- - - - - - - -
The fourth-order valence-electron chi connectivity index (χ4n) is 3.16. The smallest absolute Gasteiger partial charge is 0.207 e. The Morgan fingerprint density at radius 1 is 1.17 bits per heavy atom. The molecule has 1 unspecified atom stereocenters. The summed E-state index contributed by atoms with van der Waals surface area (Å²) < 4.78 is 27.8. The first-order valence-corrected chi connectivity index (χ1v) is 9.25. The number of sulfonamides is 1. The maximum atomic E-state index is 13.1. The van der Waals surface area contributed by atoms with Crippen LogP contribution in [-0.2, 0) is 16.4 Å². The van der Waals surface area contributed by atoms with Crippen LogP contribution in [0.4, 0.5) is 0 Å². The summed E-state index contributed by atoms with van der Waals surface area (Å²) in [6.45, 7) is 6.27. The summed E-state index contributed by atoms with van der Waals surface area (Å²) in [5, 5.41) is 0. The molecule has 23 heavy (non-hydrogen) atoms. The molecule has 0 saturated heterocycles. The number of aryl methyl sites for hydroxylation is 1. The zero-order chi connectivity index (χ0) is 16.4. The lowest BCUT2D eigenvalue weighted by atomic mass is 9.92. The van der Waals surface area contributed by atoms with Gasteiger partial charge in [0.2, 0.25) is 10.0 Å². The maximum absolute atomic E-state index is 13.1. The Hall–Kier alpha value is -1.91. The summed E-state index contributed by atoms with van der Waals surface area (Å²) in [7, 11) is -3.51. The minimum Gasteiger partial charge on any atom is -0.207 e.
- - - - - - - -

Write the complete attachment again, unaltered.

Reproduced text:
The fourth-order valence-electron chi connectivity index (χ4n) is 3.16. The smallest absolute Gasteiger partial charge is 0.207 e. The Morgan fingerprint density at radius 1 is 1.17 bits per heavy atom. The molecule has 1 unspecified atom stereocenters. The summed E-state index contributed by atoms with van der Waals surface area (Å²) < 4.78 is 27.8. The first-order valence-corrected chi connectivity index (χ1v) is 9.25. The number of sulfonamides is 1. The maximum atomic E-state index is 13.1. The van der Waals surface area contributed by atoms with Crippen LogP contribution in [-0.2, 0) is 16.4 Å². The van der Waals surface area contributed by atoms with Crippen LogP contribution in [0.4, 0.5) is 0 Å². The summed E-state index contributed by atoms with van der Waals surface area (Å²) in [6.45, 7) is 6.27. The summed E-state index contributed by atoms with van der Waals surface area (Å²) in [5, 5.41) is 0. The molecule has 23 heavy (non-hydrogen) atoms. The molecule has 0 saturated heterocycles. The number of aryl methyl sites for hydroxylation is 1. The zero-order chi connectivity index (χ0) is 16.4. The lowest BCUT2D eigenvalue weighted by atomic mass is 9.92. The van der Waals surface area contributed by atoms with Gasteiger partial charge in [0.2, 0.25) is 10.0 Å². The maximum absolute atomic E-state index is 13.1. The Hall–Kier alpha value is -1.91. The summed E-state index contributed by atoms with van der Waals surface area (Å²) in [7, 11) is -3.51. The minimum Gasteiger partial charge on any atom is -0.207 e.